The Harmonic Minor Scale - Part 2
Now that we have constructed the Harmonic Minor scale, let’s take a look at the harmonized Harmonic Minor scale. As with the Major scale, we get the harmonized Harmonic Minor scale by building in thirds up from each note of the scale. This gives us the series of chords spelled out by the scale, as well as suggesting where we can use the scale in our improvisations.
We will use the A Harmonic Minor scale as our example. Remember from last month’s article, that this is the
relative minor to C Major, so sharping the fifth note of the C Major Scale will give us the notes of the A Harmonic Minor scale, or A, B, C, D, F, G#, and A. Now,
we build up in thirds from each of these notes to get our harmonized scale. Starting on A, this gives us A, C, E, and G#, or an Am
7 chord. Moving on to B we get,
B, D, F, and A, or Bm7b5. Next we have C, E, G#, and B, which is a Cmaj7#5 chord. Our next series is D, F, A, and C, or a Dm7 chord. The V chord ends up being, E,
G#, B, and D, or E7, just as it is in the key of A Major. The next chord is F, A, C, and E or Fmaj7. Last we get G#, B, D, and F, a G#dim chord.
Notice the difference between the II, V progression in a Major key as opposed to a Minor key. In A Major you would have Bm7, E7, while in the minor you have Bm7b5 to E7. This is a good way to spot potential changes into a minor key. Look for a m7b5 chord, and if it is followed my a dominant 7 chord a fourth away, you have your change into a minor key.
The V chord bears looking into in a bit more detail. Take the base chord, E7, and see how each note of the scale relates to it. Starting with A, this would be the eleventh, B the fifth, C the sharped fifth, D the seventh, E the root, F the flat nine, and G# the third. This allows us to use this scale over not only E7, but also E7#5, E7b9, E7#5b9, E7sus4, E11, E11#5, E11b9, or E11#5b9. You can use this thinking for any chord and the parent scale of that chord to find other extensions or alterations that may be contained in the scale. Try this with all of the chords in this scale to see what other variations may be there.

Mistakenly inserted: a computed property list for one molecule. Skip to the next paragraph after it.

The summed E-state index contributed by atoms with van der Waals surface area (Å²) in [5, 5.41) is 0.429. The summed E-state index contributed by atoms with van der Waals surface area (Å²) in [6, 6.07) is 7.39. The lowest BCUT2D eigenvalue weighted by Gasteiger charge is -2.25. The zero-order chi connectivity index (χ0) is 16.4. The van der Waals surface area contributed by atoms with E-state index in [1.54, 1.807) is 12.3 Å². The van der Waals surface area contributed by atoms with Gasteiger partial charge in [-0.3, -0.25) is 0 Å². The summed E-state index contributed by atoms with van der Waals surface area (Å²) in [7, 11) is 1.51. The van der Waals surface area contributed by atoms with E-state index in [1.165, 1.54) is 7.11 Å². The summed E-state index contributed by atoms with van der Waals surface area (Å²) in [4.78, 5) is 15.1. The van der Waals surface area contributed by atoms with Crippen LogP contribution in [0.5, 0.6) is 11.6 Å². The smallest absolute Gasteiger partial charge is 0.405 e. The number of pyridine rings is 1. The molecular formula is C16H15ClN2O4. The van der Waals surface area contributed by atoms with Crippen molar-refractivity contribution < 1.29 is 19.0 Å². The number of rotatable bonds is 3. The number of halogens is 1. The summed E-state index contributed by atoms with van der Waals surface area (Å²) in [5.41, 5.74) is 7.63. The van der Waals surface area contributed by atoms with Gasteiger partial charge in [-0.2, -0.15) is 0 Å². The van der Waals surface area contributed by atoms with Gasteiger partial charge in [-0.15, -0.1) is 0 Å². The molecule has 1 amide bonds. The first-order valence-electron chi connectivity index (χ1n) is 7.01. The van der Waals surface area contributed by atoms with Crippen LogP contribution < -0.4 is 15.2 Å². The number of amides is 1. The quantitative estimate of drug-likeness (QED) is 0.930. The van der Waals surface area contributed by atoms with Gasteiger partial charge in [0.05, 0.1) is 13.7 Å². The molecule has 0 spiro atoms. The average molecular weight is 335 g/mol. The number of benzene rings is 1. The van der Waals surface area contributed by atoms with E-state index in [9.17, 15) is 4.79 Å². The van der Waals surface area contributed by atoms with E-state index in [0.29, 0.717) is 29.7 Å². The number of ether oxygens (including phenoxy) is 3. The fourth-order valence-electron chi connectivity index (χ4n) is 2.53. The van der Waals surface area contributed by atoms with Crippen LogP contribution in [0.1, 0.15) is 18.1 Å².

What these last two columns have showed is how to take something you know, and use it as the basis for something new. They also show you that there are more variations of the chords contained in the scale that those that you get by simply harmonizing the scale. Remember that these variations are the same in every key, once you learn the formula. That is why it is good to think in terms of progressions (II, V, I) rather than chord names, (Bmb5, E7, Am). Do this with all of your scales, so you know what the full potential is in each scale. This will greatly increase your improvisational pallet and take you ideas to a new level.